As for the right side of the sign, there really isn't a second city to add. Dakota City could be an option because it is the next county seat (via US 75), but after that, the distances get farther and farther. Plainview, pop. 1353, 82 miles away, is both the next county seat on US 20 and the next town above 1000. By DOT standards for signs like these, either Dakota City or Plainview would occupy the second line. (Dakota City wouldn't be a bad option, as long as it's not confused with Dakota City IA.)

If the I-129 interchange was far enough away from the state border that it could have its own distance sign, it would be really interesting. I-129 doesn't have any control cities proper, so let's treat US 20 as the main route and take the sign leaving Onawa on IA 175 as an example. South Sioux City would be on top, as the closest. For the middle entry, as an inter-state highway, Plainview would be listed (first above 1000). But the last? The next community to the west with a population over 5000 is Chadron (5634), west of the Sand Hills, 370 miles away. But the requirement for an inter-state route is 15,000, and for that we have to go to...Casper, pop. 49,644. Imagine a mileage sign that read "S. Sioux City 3; Plainview 82; Casper, Wyo. 553"! (Actually, that would be pretty cool.)

Throughout the entirety of Nebraska, there are only NINE towns above 1000, South Sioux City included. The total population of every town along 20 in Nebraska except SSC is equaled by Fort Dodge plus Rockwell City. So for all the complaints about Iowa having nothing, Nebraska has lots and lots more of nothing. In fact, between the west end in Oregon and the Mississippi River, the only city larger than Sioux City on 20 is Boise.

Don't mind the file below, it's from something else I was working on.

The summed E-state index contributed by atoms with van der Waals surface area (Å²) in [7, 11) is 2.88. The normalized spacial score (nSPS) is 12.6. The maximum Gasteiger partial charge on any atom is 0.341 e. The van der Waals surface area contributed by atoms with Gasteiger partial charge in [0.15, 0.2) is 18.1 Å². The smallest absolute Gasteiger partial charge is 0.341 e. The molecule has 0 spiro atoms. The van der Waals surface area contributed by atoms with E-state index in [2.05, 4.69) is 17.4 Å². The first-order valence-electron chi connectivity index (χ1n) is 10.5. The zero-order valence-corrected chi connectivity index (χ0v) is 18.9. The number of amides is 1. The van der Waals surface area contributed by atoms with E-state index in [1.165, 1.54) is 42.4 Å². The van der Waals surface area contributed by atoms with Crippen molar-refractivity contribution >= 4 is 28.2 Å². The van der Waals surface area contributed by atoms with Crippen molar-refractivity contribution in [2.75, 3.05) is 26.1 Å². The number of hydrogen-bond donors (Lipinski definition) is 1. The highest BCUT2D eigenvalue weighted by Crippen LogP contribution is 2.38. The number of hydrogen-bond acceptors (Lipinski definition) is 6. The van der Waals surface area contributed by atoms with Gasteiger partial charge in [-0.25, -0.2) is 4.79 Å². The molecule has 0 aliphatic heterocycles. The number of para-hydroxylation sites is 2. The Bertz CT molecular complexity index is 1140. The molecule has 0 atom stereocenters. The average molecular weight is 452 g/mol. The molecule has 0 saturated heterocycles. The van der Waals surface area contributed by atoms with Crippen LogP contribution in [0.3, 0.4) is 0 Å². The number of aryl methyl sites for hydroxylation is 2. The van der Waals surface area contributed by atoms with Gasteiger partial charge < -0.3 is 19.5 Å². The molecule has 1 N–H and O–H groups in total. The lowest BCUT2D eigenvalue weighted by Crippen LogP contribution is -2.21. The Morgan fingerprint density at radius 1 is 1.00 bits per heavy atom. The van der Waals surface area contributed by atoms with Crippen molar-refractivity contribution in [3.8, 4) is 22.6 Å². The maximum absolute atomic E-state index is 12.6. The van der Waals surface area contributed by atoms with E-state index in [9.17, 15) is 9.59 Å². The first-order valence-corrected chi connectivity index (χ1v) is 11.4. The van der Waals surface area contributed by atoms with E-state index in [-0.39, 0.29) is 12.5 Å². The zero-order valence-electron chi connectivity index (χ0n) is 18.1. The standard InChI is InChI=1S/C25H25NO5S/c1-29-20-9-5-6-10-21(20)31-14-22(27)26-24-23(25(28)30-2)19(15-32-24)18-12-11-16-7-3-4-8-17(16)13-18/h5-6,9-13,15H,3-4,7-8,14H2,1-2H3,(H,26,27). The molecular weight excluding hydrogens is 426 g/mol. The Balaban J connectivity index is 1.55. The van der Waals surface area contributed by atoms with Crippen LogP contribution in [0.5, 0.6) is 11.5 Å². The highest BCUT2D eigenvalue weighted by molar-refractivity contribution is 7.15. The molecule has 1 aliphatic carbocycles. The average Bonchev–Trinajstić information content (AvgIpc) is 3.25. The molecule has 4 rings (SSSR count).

Facing south on 29

Presumably for construction reasons, these signs have replaced those above and below.

Facing south on 29 (9/20/02)

Photo by Neil Bratney

This picture, taken after the 75 bypass opened, shows how one exit from 29 serves BOTH directions. (Why is the 144A-B tab missing the word "EXIT"?) There used to be a "South" above 75. Business 75 is the next exit, but not shown at left.

Facing south on 29 (5/13/07)

Photo by David Morrison

This new assembly more clearly puts EB 20 traffic in the left exit lane and WB 20 traffic in the right - but still omits "Exit" from 144. The interchange is not a standard cloverleaf; there are only two loops while SB and WB traffic take one exit and then split. Neil says this is a "beautifully designed intersection" - which gave Sioux City both that and "Iowa's most stupid intersection" at US 77's north end. Go figure.

Facing south on 29 (5/13/07 and 6/4/14)

"I-129" is still in text on the last exit sign.

Westbound US 20/Southbound US 75

Facing west on 20/75

Like southbound 29, there is one exit to I-29 (and formerly NB 75), which then splits into the ramps below.

Facing west on ramp (November 1999)

Photo by Eric Peterson

Now a left turn no longer includes NB 75, but Business 75.

Facing west on 129/20/75

I know neither what sign might have been here before nor why I-129 isn't included here. The back of the "End 129" shield is at far left.

Facing west on 129/20/75

This sign is technically in Iowa (see the first picture from this interchange) - just like the one on 77.

Northbound I-29

Facing north on 29

The sign at left is one of the oldest on 29 for this interchange. The sign at right used to hold "75 North", but was peeled off completely instead of replaced with "75 Business".

Facing north on 29 (November 1999)

Photo by Eric Peterson

Facing north on 29

Still the text "I-129" on all the northbound signs, even though others were replaced in 2001.

Facing north on 29 (6/4/14)

Facing north on 29

This bridge-mounted sign pair is higher than others because of construction of the interchange; the east-west bridge flies not only over I-29 but also the ramps branching out from westbound 20 and southbound 29 that must then cross each other. This text "I-129" was still there in 2014.

AARoads Interstate Guide: I-129

Page created 6/30/05; last updated 1/17/14